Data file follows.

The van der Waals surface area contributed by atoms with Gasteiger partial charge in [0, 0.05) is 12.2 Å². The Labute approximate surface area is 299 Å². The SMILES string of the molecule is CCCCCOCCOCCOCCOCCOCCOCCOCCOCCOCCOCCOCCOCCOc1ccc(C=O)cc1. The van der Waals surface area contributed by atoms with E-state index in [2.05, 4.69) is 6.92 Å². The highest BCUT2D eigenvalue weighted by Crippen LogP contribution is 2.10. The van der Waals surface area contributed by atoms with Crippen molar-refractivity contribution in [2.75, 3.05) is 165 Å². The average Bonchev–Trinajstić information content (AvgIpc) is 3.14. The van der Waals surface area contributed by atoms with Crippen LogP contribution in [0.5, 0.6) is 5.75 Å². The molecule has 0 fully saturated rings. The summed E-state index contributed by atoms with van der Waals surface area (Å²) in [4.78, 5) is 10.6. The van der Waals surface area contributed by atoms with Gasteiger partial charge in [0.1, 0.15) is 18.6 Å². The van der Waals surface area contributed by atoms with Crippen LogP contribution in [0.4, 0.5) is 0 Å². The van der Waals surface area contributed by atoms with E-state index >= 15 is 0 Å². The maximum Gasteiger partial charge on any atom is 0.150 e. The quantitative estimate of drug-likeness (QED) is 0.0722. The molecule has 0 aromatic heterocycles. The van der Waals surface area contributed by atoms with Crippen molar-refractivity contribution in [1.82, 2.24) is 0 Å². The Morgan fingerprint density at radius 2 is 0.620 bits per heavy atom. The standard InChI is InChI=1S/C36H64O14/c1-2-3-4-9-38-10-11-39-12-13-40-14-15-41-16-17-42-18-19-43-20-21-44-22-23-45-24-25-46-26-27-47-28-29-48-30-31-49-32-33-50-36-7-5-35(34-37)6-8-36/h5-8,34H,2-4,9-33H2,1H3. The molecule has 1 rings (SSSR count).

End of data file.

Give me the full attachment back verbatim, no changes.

The van der Waals surface area contributed by atoms with Gasteiger partial charge in [0, 0.05) is 12.2 Å². The Labute approximate surface area is 299 Å². The SMILES string of the molecule is CCCCCOCCOCCOCCOCCOCCOCCOCCOCCOCCOCCOCCOCCOc1ccc(C=O)cc1. The van der Waals surface area contributed by atoms with E-state index in [2.05, 4.69) is 6.92 Å². The highest BCUT2D eigenvalue weighted by Crippen LogP contribution is 2.10. The van der Waals surface area contributed by atoms with Crippen molar-refractivity contribution in [2.75, 3.05) is 165 Å². The average Bonchev–Trinajstić information content (AvgIpc) is 3.14. The van der Waals surface area contributed by atoms with Crippen LogP contribution in [0.5, 0.6) is 5.75 Å². The molecule has 0 fully saturated rings. The summed E-state index contributed by atoms with van der Waals surface area (Å²) in [4.78, 5) is 10.6. The van der Waals surface area contributed by atoms with Gasteiger partial charge in [0.1, 0.15) is 18.6 Å². The van der Waals surface area contributed by atoms with Crippen LogP contribution in [0.4, 0.5) is 0 Å². The van der Waals surface area contributed by atoms with E-state index >= 15 is 0 Å². The maximum Gasteiger partial charge on any atom is 0.150 e. The quantitative estimate of drug-likeness (QED) is 0.0722. The molecule has 0 aromatic heterocycles. The van der Waals surface area contributed by atoms with Crippen molar-refractivity contribution in [1.82, 2.24) is 0 Å². The Morgan fingerprint density at radius 2 is 0.620 bits per heavy atom. The standard InChI is InChI=1S/C36H64O14/c1-2-3-4-9-38-10-11-39-12-13-40-14-15-41-16-17-42-18-19-43-20-21-44-22-23-45-24-25-46-26-27-47-28-29-48-30-31-49-32-33-50-36-7-5-35(34-37)6-8-36/h5-8,34H,2-4,9-33H2,1H3. The molecule has 1 rings (SSSR count).